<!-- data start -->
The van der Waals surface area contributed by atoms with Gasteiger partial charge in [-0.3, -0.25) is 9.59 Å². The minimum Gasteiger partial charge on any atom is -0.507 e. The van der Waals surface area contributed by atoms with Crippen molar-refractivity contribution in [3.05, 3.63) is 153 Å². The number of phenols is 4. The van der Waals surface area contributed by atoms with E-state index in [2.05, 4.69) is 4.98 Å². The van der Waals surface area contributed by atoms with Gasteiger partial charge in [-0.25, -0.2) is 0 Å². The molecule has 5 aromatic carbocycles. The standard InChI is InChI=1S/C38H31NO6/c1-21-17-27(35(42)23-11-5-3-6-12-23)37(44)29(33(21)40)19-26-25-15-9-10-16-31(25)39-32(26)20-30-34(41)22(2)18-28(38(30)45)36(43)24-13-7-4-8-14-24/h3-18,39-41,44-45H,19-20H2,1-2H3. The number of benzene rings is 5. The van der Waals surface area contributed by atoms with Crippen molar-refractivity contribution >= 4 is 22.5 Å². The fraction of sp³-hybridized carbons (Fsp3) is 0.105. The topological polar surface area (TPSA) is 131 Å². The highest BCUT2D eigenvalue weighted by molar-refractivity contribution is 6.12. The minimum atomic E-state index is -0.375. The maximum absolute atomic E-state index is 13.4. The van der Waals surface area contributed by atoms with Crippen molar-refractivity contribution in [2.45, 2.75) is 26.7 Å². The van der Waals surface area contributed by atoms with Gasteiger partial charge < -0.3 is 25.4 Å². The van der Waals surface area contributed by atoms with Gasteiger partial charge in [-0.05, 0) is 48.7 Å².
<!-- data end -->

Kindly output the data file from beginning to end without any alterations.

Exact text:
The van der Waals surface area contributed by atoms with Gasteiger partial charge in [-0.3, -0.25) is 9.59 Å². The minimum Gasteiger partial charge on any atom is -0.507 e. The van der Waals surface area contributed by atoms with Crippen molar-refractivity contribution in [3.05, 3.63) is 153 Å². The number of phenols is 4. The van der Waals surface area contributed by atoms with E-state index in [2.05, 4.69) is 4.98 Å². The van der Waals surface area contributed by atoms with Gasteiger partial charge in [-0.25, -0.2) is 0 Å². The molecule has 5 aromatic carbocycles. The standard InChI is InChI=1S/C38H31NO6/c1-21-17-27(35(42)23-11-5-3-6-12-23)37(44)29(33(21)40)19-26-25-15-9-10-16-31(25)39-32(26)20-30-34(41)22(2)18-28(38(30)45)36(43)24-13-7-4-8-14-24/h3-18,39-41,44-45H,19-20H2,1-2H3. The number of benzene rings is 5. The van der Waals surface area contributed by atoms with Crippen molar-refractivity contribution >= 4 is 22.5 Å². The fraction of sp³-hybridized carbons (Fsp3) is 0.105. The topological polar surface area (TPSA) is 131 Å². The highest BCUT2D eigenvalue weighted by molar-refractivity contribution is 6.12. The minimum atomic E-state index is -0.375. The maximum absolute atomic E-state index is 13.4. The van der Waals surface area contributed by atoms with Crippen molar-refractivity contribution in [2.45, 2.75) is 26.7 Å². The van der Waals surface area contributed by atoms with Gasteiger partial charge < -0.3 is 25.4 Å². The van der Waals surface area contributed by atoms with Gasteiger partial charge in [-0.05, 0) is 48.7 Å².